Nigeria

Oba: No dispute over ownership of Benin artefacts

The Oba of Benin Kingdom, Omo N’Oba N’Edo Uku Akpolokpolo, Oba Ewuare II, has declared that there is no dispute over the ownership of numerous Benin artefacts taken from the palace of the royal family in 1897 during the British invasion of the kingdom, which are now scattered across Europe, the United States and other parts of the world.

The monarch stated this when he received in his palace, the Chairman of DAAR Communications, High Chief Raymond Dokpesi, who paid a courtesy visit on him on his birthday and the fifth coronation anniversary, where he commended the efforts of the Oba in bringing back the artworks.

Oba Ewuare II said: “The fortunes are behind you in all your efforts to ensure that all the artefacts that were taken away from here are brought back and restored.”

The Oba also dispelled speculations that some of the works were not taken from the palace but elsewhere, just as he commended the federal government and the Director-General, National Commission for Museums and Monuments (NCMM) for their support to get the artefacts back.

While commending Dokpesi for taking the lead in private broadcasting in Nigeria despite the unfriendly environment, the Oba revealed that Cambridge University in the United Kingdom, which his father, Oba Erediauwa, attended, would soon return some artefacts in its custody to Benin.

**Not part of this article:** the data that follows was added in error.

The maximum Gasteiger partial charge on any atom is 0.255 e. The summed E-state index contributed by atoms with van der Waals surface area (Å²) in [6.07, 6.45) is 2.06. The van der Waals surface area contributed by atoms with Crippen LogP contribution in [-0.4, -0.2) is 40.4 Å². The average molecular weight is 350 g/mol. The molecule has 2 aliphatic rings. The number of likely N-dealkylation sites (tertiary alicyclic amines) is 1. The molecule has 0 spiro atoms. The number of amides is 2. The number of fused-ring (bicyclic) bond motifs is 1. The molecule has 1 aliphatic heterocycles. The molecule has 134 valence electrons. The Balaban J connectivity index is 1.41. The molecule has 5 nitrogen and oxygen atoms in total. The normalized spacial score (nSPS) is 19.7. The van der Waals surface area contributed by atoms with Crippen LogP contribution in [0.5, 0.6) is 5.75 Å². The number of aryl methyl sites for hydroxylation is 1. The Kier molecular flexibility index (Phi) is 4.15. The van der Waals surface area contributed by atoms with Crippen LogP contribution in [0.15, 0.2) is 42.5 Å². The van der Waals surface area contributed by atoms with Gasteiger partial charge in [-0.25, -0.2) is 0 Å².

According to him, “We hear that some researchers in Germany have stated that some of them were produced here; some were produced there, and so on and so forth, but where are these here and there? Were they outside the Benin Empire? Where they outside the Benin Kingdom? Were any of the artefacts produced outside the Benin Kingdom? If they were all produced in the Benin kingdom, why would any researcher try to say some were taken out of Benin Palace and some were taken from elsewhere? All elsewhere or wherever they are talking about, are they not all under the authority of the Oba of Benin? Are they not all under the Benin Empire?”

He said the planned museum to house the artefacts would be domiciled in a building opposite the palace.

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